There is currently renewed interest in indirect bonding, owing to the improved adhesives which have been developed, better tray materials, and upgraded design of retractors, such as the Nola™ retractors used in the Nola™ Dry Field system. This upsurge in interest is partly driven by the acceptance within the orthodontic specialty that accuracy of bracket positioning is vital to success in modern orthodontics, and that indirect bonding techniques, if carefully used, can provide greater accuracy.

In 1999, Sondhi reported on a new resin, specifically designed for indirect bonding.5 He recommended making a light-cured adhesive base for each bracket and then indirect bonding with the new chemical-cured material. The viscosity of the Sondhi material was improved by the use of 5% fine particle fumed silica filler, which also helped to fill any small discrepancies between enamel and the custom base, and curing was complete in 2 minutes. This material has seen widespread acceptance.

Currently, many improvements are being introduced and evaluated and it is beyond the scope of this book to give full details and recommendations concerning indirect bonding technique. The reader is referred to the publications by Sondhi' and also the technique advocated by Kalange6 using the Sondhi material, as well as the manufacturer's literature.

ADVANTAGES OF INDIRECT BONDING

Indirect bonding is more accurate, especially in the molar regions, and has the advantage that no separation appointment is needed. The technique reduces the amount of chairside time for the orthodontist, and also the patient has a shorter appointment for the case set-up.

It may be preferable to band the upper molars if a headgear is to be used, because posterior bands are stronger than bonds. Otherwise there are no bands on the posterior teeth, which assists in oral hygiene control. It has been recommended that brackets should always be used in preference to bands for patients with a history of bacterial endocarditis.7 Indirect bonding is therefore useful for this small group of patients, who need to maintain a very high level of plaque control, and who should rinse twice daily7 with chlorhexidine 0.2% mouthwash for 2 days prior to the set-up appointment, and also prior to subsequent adjustment visits.

DISADVANTAGES OF INDIRECT BONDING

An extra set of impressions is needed for indirect bonding cases, and the procedure is technique sensitive. Although bonding and tray construction techniques are continuing to be refined, those using indirect bonding confirm that the technique needs to be as perfect as possible, and that it is an advantage if there is a technician with suitable laboratory facilities in the practice.

Considerable laboratory time is required. After the model has been poured, the orthodontist draws a pencil line on the crown of each tooth to represent the long axis. The technician will then be able to place the brackets onto the model in approximately the correct position, and store it in a dark box. The orthodontist will subsequently position the brackets ideally, at a convenient time. The authors find that pre-coated (APC™) brackets are most efficient for laboratory use, as they are convenient, clearly identified (so that mix-ups do not occur), and free from contamination. The technician can then proceed with tray construction and the other laboratory procedures. At the time of bonding, it is important to inform the patient that the bracket positioning was carried out by the orthodontist.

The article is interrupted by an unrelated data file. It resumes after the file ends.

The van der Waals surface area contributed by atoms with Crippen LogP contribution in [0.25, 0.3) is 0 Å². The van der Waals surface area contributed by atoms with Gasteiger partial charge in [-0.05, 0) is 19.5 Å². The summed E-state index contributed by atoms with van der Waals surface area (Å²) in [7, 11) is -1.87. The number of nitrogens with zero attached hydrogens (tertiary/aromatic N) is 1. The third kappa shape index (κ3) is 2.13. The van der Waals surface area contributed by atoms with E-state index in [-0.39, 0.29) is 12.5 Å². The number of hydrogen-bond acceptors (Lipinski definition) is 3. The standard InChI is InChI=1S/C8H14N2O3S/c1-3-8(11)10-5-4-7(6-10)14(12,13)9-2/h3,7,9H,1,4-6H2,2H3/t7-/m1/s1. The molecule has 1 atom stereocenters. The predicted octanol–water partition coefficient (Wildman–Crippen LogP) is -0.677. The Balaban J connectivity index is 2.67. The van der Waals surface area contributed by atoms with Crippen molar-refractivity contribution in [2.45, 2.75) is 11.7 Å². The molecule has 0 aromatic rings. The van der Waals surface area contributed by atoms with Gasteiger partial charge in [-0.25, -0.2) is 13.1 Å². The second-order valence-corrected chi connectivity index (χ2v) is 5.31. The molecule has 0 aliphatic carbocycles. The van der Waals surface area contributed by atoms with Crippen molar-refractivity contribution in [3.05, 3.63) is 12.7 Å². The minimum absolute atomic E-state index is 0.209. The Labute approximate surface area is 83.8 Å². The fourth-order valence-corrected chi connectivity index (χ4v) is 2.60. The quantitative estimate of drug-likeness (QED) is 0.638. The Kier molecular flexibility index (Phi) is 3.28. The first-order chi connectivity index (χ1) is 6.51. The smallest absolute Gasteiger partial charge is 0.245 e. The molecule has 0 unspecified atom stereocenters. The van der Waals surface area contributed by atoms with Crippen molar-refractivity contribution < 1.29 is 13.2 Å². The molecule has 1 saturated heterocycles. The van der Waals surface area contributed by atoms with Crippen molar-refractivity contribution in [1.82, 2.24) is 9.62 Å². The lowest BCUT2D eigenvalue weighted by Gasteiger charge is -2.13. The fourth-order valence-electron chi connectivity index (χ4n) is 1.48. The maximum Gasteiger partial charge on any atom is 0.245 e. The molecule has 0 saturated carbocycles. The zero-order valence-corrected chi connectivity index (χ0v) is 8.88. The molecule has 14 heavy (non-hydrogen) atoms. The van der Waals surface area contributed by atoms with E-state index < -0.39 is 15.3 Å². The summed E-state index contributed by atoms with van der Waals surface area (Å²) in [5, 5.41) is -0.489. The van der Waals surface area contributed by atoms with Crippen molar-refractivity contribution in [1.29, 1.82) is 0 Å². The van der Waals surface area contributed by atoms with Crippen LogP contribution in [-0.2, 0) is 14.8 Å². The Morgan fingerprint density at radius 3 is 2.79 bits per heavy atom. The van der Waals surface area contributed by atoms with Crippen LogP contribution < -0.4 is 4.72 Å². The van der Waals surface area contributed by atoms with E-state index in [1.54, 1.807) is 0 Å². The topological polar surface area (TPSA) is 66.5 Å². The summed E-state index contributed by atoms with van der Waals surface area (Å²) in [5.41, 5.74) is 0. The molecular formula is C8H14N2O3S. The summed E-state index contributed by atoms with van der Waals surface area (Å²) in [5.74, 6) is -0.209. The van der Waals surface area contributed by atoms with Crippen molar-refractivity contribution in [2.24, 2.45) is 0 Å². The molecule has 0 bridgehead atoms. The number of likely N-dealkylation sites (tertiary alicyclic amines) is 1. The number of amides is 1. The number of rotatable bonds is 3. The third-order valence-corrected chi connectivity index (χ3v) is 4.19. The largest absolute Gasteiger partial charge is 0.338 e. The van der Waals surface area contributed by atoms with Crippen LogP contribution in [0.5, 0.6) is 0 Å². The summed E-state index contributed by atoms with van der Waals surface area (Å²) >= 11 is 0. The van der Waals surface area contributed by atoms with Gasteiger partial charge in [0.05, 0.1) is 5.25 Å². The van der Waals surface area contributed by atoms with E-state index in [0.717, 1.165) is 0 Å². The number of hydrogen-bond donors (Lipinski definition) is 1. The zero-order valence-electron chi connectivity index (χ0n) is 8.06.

Although there are disadvantages, it is likely that indirect bonding will see greater use than in the past. 'Phis is due to the need for greater accuracy in bracket positioning and because of the improved techniques and materials which are currently available.

REFERENCES

1 Gross A M 1990 Increasing compliance with orthodontic treatment. 5 Child and Family Behavioural Therapy 12(2)

2 Andrews L F 1989 Straight-Wire - the concept and the appliance. 6 Wells Co, LA

3 Bennett J, McLaughlin R P 1997 Orthodontic management of the 7 dentition with the preadjusted appliance. Isis Medical Media, Oxford

(ISBN 1 899066 91 8) pp. 28-40. Republished in 2002 by Mosby, Edinburgh (ISBN 07234 32651)

4 McLaughlin R P, Bennett J C 1995 Bracket placement with the preadjusted appliance. Journal of Clinical Orthodontics 29:302-311

Sondhi A 1999 Efficient and effective indirect bonding. American Journal of Orthodontics and Dentofacial Orthopedics 115:352-359 Kalange J T 1999 Ideal appliance placement with APC brackets and indirect bonding. Journal of "Clinical Orthodontics 33:516-526 Roberts G J, Lucas V S, Omar J 2000 Bacterial endocarditis and orthodontics. Journal of the Royal College of Surgeons, Edinburgh 45:141-145

Was this article helpful?

0 0
Booze Basher

Booze Basher

Get All The Support And Guidance You Need To Permanently STOP The Battle With Alcohol Once And For All. This Book Is One Of The Most Valuable Resources In The World When It Comes To Transformational Tools For Battling Booze Binges And Staying Alcohol-Free.

Get My Free Ebook


Responses

  • lukas
    How to correct deep bite by bracket?
    3 years ago
  • maja
    How can placment bracket on tooth in orthodontic tretment?
    3 years ago
  • Eliana
    How to position brackets correctly in orthodontics?
    3 years ago
  • doris
    What is the bracket positioning on a round mirror?
    3 years ago
  • Isengrim
    Where to place ortho brackets on the tooth bracket gauge recommended heights?
    1 year ago
  • jukka-pekk
    What are in recomended orthodontic bracket heights using the boone gauge?
    6 months ago

Post a comment